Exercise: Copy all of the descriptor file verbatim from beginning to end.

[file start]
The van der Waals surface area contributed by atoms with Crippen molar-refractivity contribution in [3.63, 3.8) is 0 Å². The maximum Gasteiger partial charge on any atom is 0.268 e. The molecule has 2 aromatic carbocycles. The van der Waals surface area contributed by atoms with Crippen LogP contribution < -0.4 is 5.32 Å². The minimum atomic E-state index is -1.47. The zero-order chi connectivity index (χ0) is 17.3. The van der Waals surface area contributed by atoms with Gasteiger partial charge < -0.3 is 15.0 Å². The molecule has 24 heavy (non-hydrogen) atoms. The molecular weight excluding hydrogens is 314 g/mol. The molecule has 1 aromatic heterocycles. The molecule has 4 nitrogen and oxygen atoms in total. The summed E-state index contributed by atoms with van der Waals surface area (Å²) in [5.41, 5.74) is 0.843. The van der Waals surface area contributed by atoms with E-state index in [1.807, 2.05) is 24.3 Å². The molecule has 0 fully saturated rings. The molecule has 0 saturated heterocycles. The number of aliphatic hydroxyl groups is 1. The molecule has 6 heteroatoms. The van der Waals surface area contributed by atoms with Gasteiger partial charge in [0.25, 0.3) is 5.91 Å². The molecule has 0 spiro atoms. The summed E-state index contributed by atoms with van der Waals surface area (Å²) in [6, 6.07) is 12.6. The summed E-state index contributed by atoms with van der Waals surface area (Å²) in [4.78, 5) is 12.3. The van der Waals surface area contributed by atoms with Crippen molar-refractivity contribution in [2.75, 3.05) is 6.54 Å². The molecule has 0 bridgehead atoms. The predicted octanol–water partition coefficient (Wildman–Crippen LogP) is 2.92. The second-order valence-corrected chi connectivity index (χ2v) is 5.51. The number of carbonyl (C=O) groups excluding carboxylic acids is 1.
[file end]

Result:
The van der Waals surface area contributed by atoms with Crippen molar-refractivity contribution in [3.63, 3.8) is 0 Å². The maximum Gasteiger partial charge on any atom is 0.268 e. The molecule has 2 aromatic carbocycles. The van der Waals surface area contributed by atoms with Crippen LogP contribution < -0.4 is 5.32 Å². The minimum atomic E-state index is -1.47. The zero-order chi connectivity index (χ0) is 17.3. The van der Waals surface area contributed by atoms with Gasteiger partial charge < -0.3 is 15.0 Å². The molecule has 24 heavy (non-hydrogen) atoms. The molecular weight excluding hydrogens is 314 g/mol. The molecule has 1 aromatic heterocycles. The molecule has 4 nitrogen and oxygen atoms in total. The summed E-state index contributed by atoms with van der Waals surface area (Å²) in [5.41, 5.74) is 0.843. The van der Waals surface area contributed by atoms with E-state index in [1.807, 2.05) is 24.3 Å². The molecule has 0 fully saturated rings. The molecule has 0 saturated heterocycles. The number of aliphatic hydroxyl groups is 1. The molecule has 6 heteroatoms. The van der Waals surface area contributed by atoms with Gasteiger partial charge in [0.25, 0.3) is 5.91 Å². The molecule has 0 spiro atoms. The summed E-state index contributed by atoms with van der Waals surface area (Å²) in [6, 6.07) is 12.6. The summed E-state index contributed by atoms with van der Waals surface area (Å²) in [4.78, 5) is 12.3. The van der Waals surface area contributed by atoms with Crippen molar-refractivity contribution in [2.75, 3.05) is 6.54 Å². The molecule has 0 bridgehead atoms. The predicted octanol–water partition coefficient (Wildman–Crippen LogP) is 2.92. The second-order valence-corrected chi connectivity index (χ2v) is 5.51. The number of carbonyl (C=O) groups excluding carboxylic acids is 1.